Horse sessions at IMC 2018

horse lungedA series of four horse sessions and a Round Table, organised by Anastasija Ropa and Timothy Dawson, will take place during the International Medieval Congress 2018.

Palfreys and rounceys, hackneys and packhorses, warhorses and coursers, not to mention the mysterious ‘dung mare’ – they were all part of everyday life in the Middle Ages. Every cleric and monk, no matter how immersed in his devotional routine and books he would be, every nun, no matter how reclusive her life, every peasant, no matter how poor his household, would have some experience of horses. To the medieval people, horses were as habitual as cars in the modern times. Besides, there was the daily co-existence with horses to which many representatives of the gentry and nobility – both male and female – were exposed, which far exceeds the experience of most amateur riders today. We cannot reconstruct or re-experience the familiar and casual communication between humans and equids of the Middle Ages – or can we? At our sessions on the Medieval Horse, we will try to deduce, describe and debate the place of the horse in medieval society.

Session 508Horses across Europe

Tue. 03 July – 09.00-10.30

Loïs Forster, The typology of horses in Burgundian chronicles of the 15th century

Rebecca Henderson, “Hrafn ok Sleipnir, hestar ágætir,”: Horses of the Medieval North

Jürg Gassmann, Remembering Vegetius and Arrian – Cavalry Tactics and Training in the Early Middle Ages

Jack Gassmann, Horses as military force multipliers in medieval Europe


Session 608: Equestrian Equipment

Tue. 03 July – 11.15-12.45

Marina Viallon, Horsing Around at the Angevin Court of Naples: Study of Two Fourteenth-century Enameled Horse Bits Preserved in New York and Turin

Adeline Dumont, La selle de Senonches, histoire d’une renaissance

Toby Capwell, Elevation: The Key Issue in Understanding Medieval Knightly Riding Styles

Session 808Horses in Courtly Literature 

 Tue. 03 July – 16.30-18.00

Gloria Allaire, Horse Descriptions in the Unedited Prose Rinaldo da Montalbano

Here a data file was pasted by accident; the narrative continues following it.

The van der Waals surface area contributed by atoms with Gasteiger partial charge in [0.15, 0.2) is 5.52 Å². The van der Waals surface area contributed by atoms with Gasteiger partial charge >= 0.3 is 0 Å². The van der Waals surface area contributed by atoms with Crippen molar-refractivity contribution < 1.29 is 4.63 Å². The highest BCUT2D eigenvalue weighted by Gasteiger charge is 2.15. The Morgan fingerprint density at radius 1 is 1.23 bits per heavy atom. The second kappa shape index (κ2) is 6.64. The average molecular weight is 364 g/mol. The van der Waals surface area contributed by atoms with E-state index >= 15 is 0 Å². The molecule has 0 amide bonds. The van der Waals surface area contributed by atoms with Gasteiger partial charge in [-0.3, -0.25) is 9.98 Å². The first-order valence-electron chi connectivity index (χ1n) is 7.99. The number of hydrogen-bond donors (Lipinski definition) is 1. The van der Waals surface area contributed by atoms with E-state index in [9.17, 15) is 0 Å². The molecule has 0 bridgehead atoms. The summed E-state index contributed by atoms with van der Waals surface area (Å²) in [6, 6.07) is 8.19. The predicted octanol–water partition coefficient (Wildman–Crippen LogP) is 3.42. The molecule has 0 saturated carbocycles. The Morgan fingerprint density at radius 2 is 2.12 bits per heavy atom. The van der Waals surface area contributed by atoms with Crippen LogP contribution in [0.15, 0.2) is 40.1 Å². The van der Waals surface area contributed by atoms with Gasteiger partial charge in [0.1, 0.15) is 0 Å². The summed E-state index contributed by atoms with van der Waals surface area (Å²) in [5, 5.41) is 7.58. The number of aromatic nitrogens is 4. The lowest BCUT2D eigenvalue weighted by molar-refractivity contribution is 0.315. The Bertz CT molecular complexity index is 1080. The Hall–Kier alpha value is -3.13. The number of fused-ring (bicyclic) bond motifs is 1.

(Florence, Biblioteca Laurenziana MS Pluteus 42, codex 37)

Luise Borek, Dead horses in Arthurian Romance (and beyond)

Gavina Cherchi, Unbridled horses and Knights errant


Session 908Reconstructing the Medieval Horse: A Round Table Discussion

Tue. 03 July – 19.00-20.00

Participants: Adeline Dumont (Dresser pour chercher); Jack Gassmann (On practicalities of medieval equitation); Gloria Allaire (Horses in medieval texts and manuscript illuminations); John C. Ford (“Ful nobelelike upon a stede or Overþwert upon an asse: Significance of Equid Mounts and Other Quadrupeds in the Middle English Verse Romances”); Edgars Rops (Reconstructing the horse culture from legal texts: an impossible endeavor?); Loïs Forster (Reconstructing the Medieval Knightly Combat)


Session 1502Horses in the Orient

Thu. 05 July – 09.00-10.30

Romain Lefebvre, The role of the horse in Tangut society

Alexia-Foteini Stamouli, Information of Middle Byzantine hagiographical texts about horses

Gail Brownrigg, Was the Horse Collar Invented in China?


For more information about the sessions, including the session abstracts, please see the IMC programme

Published by thegrailquest

Anastasija Ropa holds a doctoral degree from Bangor University (North Wales), for a study in medieval and modern Arthurian literature. She has published a number of articles on medieval and modern Arthurian literature, focusing on its historical and artistic aspects. She is currently employed as guest lecturer at the Latvian Academy of Sport Education. Anastasija’s most recent research explores medieval equestrianism in English and French literary art and literature, and she is also engaged as part-time volunteer horse-trainer. In a nutshell: Lecturer at the Latvian Academy of Sport Education Graduate of the School of English, University of Wales, Bangor. Graduate of the University of Latvia Passionate about history, particularly the Middle Ages A horse-lover and horse-owner

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